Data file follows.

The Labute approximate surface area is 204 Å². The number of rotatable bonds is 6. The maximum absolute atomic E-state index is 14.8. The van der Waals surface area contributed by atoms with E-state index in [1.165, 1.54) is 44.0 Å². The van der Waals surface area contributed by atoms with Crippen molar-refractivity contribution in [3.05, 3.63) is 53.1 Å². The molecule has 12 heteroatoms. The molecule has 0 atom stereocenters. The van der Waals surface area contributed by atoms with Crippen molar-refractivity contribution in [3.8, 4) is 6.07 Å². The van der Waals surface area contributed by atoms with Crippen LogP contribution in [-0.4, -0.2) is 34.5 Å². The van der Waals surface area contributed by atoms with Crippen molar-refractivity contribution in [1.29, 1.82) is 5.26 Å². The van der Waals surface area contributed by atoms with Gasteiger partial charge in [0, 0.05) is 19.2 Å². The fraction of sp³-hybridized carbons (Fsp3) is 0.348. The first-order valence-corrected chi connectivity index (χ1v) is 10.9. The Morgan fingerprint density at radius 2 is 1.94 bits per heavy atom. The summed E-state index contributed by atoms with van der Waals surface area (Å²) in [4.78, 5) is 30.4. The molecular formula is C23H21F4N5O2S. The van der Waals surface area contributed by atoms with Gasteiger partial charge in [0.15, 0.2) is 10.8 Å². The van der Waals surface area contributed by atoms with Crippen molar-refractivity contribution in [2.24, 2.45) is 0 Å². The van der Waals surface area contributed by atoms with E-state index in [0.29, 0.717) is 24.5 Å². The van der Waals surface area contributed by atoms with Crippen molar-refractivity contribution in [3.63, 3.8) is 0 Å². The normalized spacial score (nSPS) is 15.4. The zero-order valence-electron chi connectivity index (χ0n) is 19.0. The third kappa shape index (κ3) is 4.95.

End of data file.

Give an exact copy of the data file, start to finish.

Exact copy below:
The Labute approximate surface area is 204 Å². The number of rotatable bonds is 6. The maximum absolute atomic E-state index is 14.8. The van der Waals surface area contributed by atoms with E-state index in [1.165, 1.54) is 44.0 Å². The van der Waals surface area contributed by atoms with Crippen molar-refractivity contribution in [3.05, 3.63) is 53.1 Å². The molecule has 12 heteroatoms. The molecule has 0 atom stereocenters. The van der Waals surface area contributed by atoms with Crippen molar-refractivity contribution in [3.8, 4) is 6.07 Å². The van der Waals surface area contributed by atoms with Crippen LogP contribution in [-0.4, -0.2) is 34.5 Å². The van der Waals surface area contributed by atoms with Crippen molar-refractivity contribution in [1.29, 1.82) is 5.26 Å². The van der Waals surface area contributed by atoms with Gasteiger partial charge in [0, 0.05) is 19.2 Å². The fraction of sp³-hybridized carbons (Fsp3) is 0.348. The first-order valence-corrected chi connectivity index (χ1v) is 10.9. The Morgan fingerprint density at radius 2 is 1.94 bits per heavy atom. The summed E-state index contributed by atoms with van der Waals surface area (Å²) in [4.78, 5) is 30.4. The molecular formula is C23H21F4N5O2S. The van der Waals surface area contributed by atoms with Gasteiger partial charge in [0.15, 0.2) is 10.8 Å². The van der Waals surface area contributed by atoms with Crippen molar-refractivity contribution in [2.24, 2.45) is 0 Å². The van der Waals surface area contributed by atoms with E-state index in [0.29, 0.717) is 24.5 Å². The van der Waals surface area contributed by atoms with Crippen molar-refractivity contribution in [3.63, 3.8) is 0 Å². The normalized spacial score (nSPS) is 15.4. The zero-order valence-electron chi connectivity index (χ0n) is 19.0. The third kappa shape index (κ3) is 4.95.